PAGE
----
Echo adores cheese. She herds people towards the fridge to get it. She comes into my office while I'm writing to give me "lovies" in a blatant attempt to get it. She follows all her commands (the only time she does) to get cheese. She also must inspect everything that comes through the door. All bags and things carried must be nose-inspected before we put it away. She is fascinated when we get down on the floor to do anything. My husband put in a garbage disposal one time and Echo sat on the floor and nose-inspected every tool and part before he could put it in. Her undivided attention has convinced us that if she had opposable thumbs (or maybe not) she could install a garbage disposal with ease. Because of Flint's influence, she also bays when I leave. Her voice is very deep and she has a terrifying bark that has backed down visitors. She also looks like a sleek, black wolf and people tend to be afraid of her. What they don't know is that she is one of the sweetest tempered dogs we've ever had.
How does their companionship enrich your spiritual life?
That unconditional love no matter what the circumstances is a blessing. Both dogs have a sheer joy in life, too. When we moved to the country and Echo found she could stretch her legs and run flat out...the joy on her face was a sight to behold. I was nearly brought to tears to see her in her natural environment - the great outdoors. She has never lost that joy. Every time she runs on our walks she is as excited as the first time she ever ran flat out. I take lessons from her joy.
When I walk with her in the woods I am amazed at all the small miracles. The forest teems with life. For the first time I have been still and know that God is here. I've always had a relationship with God, but when I think back on it I realize I've been lackadaisical about it. Out here in nature I feel God every day.
Flint takes quiet joy in being my companion. He faithfully follows me on walks he never wants to take - he has possible dysplasia and on some days, especially cold ones, walking is hard. I have never had an animal whose very purpose seems to be my friend. I am convinced that Flint would die for me if he felt I was threatened. Flint is afraid of people, especially men. So it would be hard for him to face down an "enemy" but he'd do it. Whether I deserve to live or die isn't an issue with him. His love is so unconditional that it doesn't matter.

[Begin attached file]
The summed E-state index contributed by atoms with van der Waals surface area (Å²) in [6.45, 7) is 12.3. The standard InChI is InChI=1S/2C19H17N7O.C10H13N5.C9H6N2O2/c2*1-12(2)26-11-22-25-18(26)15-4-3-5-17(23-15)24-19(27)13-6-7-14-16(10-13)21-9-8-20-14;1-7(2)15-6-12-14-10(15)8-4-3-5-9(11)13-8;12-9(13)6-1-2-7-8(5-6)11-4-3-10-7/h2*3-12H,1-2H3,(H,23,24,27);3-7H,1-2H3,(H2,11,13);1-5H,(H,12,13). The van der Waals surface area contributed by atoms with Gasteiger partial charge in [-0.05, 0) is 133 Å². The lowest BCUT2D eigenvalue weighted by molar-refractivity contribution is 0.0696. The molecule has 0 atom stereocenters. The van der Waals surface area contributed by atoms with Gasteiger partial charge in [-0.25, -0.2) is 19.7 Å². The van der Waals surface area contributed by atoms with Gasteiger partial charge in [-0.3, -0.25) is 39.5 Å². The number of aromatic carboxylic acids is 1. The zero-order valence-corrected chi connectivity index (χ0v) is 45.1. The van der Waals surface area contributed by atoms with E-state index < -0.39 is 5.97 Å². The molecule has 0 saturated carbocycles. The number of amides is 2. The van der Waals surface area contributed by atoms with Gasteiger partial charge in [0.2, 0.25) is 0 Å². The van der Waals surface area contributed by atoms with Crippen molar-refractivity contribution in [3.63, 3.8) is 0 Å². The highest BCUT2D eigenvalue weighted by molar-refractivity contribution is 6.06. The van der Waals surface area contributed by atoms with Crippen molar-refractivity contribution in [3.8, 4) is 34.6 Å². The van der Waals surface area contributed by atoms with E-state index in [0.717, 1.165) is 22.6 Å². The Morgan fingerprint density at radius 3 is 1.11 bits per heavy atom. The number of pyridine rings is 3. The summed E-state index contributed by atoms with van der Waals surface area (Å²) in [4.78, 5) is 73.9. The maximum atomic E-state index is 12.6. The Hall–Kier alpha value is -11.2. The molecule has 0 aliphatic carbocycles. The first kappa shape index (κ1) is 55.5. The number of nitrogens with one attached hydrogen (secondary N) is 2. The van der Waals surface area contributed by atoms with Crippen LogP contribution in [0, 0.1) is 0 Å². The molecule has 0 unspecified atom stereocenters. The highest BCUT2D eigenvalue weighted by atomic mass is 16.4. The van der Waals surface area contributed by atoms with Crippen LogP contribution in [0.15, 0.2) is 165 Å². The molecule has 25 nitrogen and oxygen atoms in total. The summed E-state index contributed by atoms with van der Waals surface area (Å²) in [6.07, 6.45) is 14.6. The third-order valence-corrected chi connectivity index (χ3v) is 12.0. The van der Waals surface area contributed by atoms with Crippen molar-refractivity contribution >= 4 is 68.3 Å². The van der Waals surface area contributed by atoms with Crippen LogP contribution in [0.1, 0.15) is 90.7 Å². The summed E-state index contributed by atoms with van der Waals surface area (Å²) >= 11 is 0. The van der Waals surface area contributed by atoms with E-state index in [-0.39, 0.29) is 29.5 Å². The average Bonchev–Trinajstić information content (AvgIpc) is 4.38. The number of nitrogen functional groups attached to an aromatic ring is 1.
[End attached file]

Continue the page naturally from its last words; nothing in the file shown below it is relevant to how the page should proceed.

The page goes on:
I suppose its sacriligious comparing a dog companion to our Savior, but as Jesus died willingly to save me, it is very humbling to know that Flint would do the same. It reminds me of that old saying "I hope I am as good a person as my dog thinks I am." I hope I am living and not wasting the life God has given me and that the Savior died for so I could keep that life.
How does their companionship enrich your everyday (or writing) life?
I have two very faithful companions. They are never far from my side. If I am writing they are in the office sleeping in quiet support. If I read a passage out loud to test its readability they have that happy-to-get-attention look and listen. They never edit or critique my work (this might be a bad thing). If I take a nap they come and stay in the room until I wake up. When I go outside they jump up to go. Flint is often in pain due to the torn cruciate ligament (which requires surgery next week). But his pain doesn't matter to him as much as being with me does. No questions, no balking, just the joy of being my companion excites both dogs.
Is there something about your dog that you'd like to brag about? Or that we just wouldn't believe?
Flint went to Obedience School and was the top dog despite his fear of everyone and everything. I also taught him a trick. If you say "roadkill" he will roll over on his belly and stick his legs in the air. The vet almost died laughing when I made Flint roll over for him. I taught Echo to "give me four!" with her left paw and my Pa taught her to "give me five!" with her right paw. He was in the kitchen one day programming the coffee machine for an early wakeup for a trip and he asked my Mom if 4 am was too early. Echo was across the room and promptly sat down and offered her left paw in the air because she heard him say "Four."